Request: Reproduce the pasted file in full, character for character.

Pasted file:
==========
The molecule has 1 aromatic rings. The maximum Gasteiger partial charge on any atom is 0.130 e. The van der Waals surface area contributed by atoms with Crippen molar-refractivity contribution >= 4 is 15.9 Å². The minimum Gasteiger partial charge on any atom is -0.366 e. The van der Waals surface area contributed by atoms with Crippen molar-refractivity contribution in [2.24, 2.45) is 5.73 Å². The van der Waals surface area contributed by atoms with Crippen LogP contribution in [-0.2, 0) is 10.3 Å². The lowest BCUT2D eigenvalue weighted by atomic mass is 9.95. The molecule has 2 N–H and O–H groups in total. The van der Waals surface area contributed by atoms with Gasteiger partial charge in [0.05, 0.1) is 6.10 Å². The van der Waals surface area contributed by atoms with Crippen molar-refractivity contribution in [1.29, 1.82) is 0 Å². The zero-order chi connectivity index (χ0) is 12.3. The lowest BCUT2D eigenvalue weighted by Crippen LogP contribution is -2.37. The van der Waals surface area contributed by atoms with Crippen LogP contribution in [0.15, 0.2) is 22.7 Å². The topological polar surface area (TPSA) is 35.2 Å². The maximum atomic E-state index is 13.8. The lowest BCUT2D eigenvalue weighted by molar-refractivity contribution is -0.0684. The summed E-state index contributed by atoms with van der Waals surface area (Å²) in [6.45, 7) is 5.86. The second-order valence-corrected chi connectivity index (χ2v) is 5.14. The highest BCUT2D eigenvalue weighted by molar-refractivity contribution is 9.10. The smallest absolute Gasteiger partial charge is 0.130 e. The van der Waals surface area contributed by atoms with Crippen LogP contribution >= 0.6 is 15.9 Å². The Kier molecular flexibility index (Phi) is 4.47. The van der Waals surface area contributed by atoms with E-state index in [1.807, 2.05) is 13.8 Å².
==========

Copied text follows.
The molecule has 1 aromatic rings. The maximum Gasteiger partial charge on any atom is 0.130 e. The van der Waals surface area contributed by atoms with Crippen molar-refractivity contribution >= 4 is 15.9 Å². The minimum Gasteiger partial charge on any atom is -0.366 e. The van der Waals surface area contributed by atoms with Crippen molar-refractivity contribution in [2.24, 2.45) is 5.73 Å². The van der Waals surface area contributed by atoms with Crippen LogP contribution in [-0.2, 0) is 10.3 Å². The lowest BCUT2D eigenvalue weighted by atomic mass is 9.95. The molecule has 2 N–H and O–H groups in total. The van der Waals surface area contributed by atoms with Gasteiger partial charge in [0.05, 0.1) is 6.10 Å². The van der Waals surface area contributed by atoms with Crippen molar-refractivity contribution in [1.29, 1.82) is 0 Å². The zero-order chi connectivity index (χ0) is 12.3. The lowest BCUT2D eigenvalue weighted by Crippen LogP contribution is -2.37. The van der Waals surface area contributed by atoms with Crippen LogP contribution in [0.15, 0.2) is 22.7 Å². The topological polar surface area (TPSA) is 35.2 Å². The maximum atomic E-state index is 13.8. The lowest BCUT2D eigenvalue weighted by molar-refractivity contribution is -0.0684. The summed E-state index contributed by atoms with van der Waals surface area (Å²) in [6.45, 7) is 5.86. The second-order valence-corrected chi connectivity index (χ2v) is 5.14. The highest BCUT2D eigenvalue weighted by molar-refractivity contribution is 9.10. The smallest absolute Gasteiger partial charge is 0.130 e. The van der Waals surface area contributed by atoms with Crippen LogP contribution >= 0.6 is 15.9 Å². The Kier molecular flexibility index (Phi) is 4.47. The van der Waals surface area contributed by atoms with E-state index in [1.807, 2.05) is 13.8 Å².